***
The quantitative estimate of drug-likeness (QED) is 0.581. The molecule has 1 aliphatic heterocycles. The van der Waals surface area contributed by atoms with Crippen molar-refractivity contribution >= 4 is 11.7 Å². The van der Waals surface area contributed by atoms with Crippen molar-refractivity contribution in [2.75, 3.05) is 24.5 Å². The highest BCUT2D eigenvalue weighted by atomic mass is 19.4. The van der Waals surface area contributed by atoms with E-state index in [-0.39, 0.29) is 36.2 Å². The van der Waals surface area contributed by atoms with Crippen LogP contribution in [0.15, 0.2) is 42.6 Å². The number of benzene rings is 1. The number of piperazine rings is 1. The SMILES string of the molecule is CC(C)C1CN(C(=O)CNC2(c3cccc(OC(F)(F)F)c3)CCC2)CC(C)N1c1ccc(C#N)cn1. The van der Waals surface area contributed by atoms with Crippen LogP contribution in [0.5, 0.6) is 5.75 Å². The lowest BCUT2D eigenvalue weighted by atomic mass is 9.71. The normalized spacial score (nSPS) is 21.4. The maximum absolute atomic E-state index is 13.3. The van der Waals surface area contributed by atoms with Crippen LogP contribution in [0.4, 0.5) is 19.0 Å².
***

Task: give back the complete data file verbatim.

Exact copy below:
The quantitative estimate of drug-likeness (QED) is 0.581. The molecule has 1 aliphatic heterocycles. The van der Waals surface area contributed by atoms with Crippen molar-refractivity contribution >= 4 is 11.7 Å². The van der Waals surface area contributed by atoms with Crippen molar-refractivity contribution in [2.75, 3.05) is 24.5 Å². The highest BCUT2D eigenvalue weighted by atomic mass is 19.4. The van der Waals surface area contributed by atoms with E-state index in [-0.39, 0.29) is 36.2 Å². The van der Waals surface area contributed by atoms with Crippen LogP contribution in [0.15, 0.2) is 42.6 Å². The number of benzene rings is 1. The number of piperazine rings is 1. The SMILES string of the molecule is CC(C)C1CN(C(=O)CNC2(c3cccc(OC(F)(F)F)c3)CCC2)CC(C)N1c1ccc(C#N)cn1. The van der Waals surface area contributed by atoms with Crippen LogP contribution in [0.5, 0.6) is 5.75 Å². The lowest BCUT2D eigenvalue weighted by atomic mass is 9.71. The normalized spacial score (nSPS) is 21.4. The maximum absolute atomic E-state index is 13.3. The van der Waals surface area contributed by atoms with Crippen LogP contribution in [0.4, 0.5) is 19.0 Å².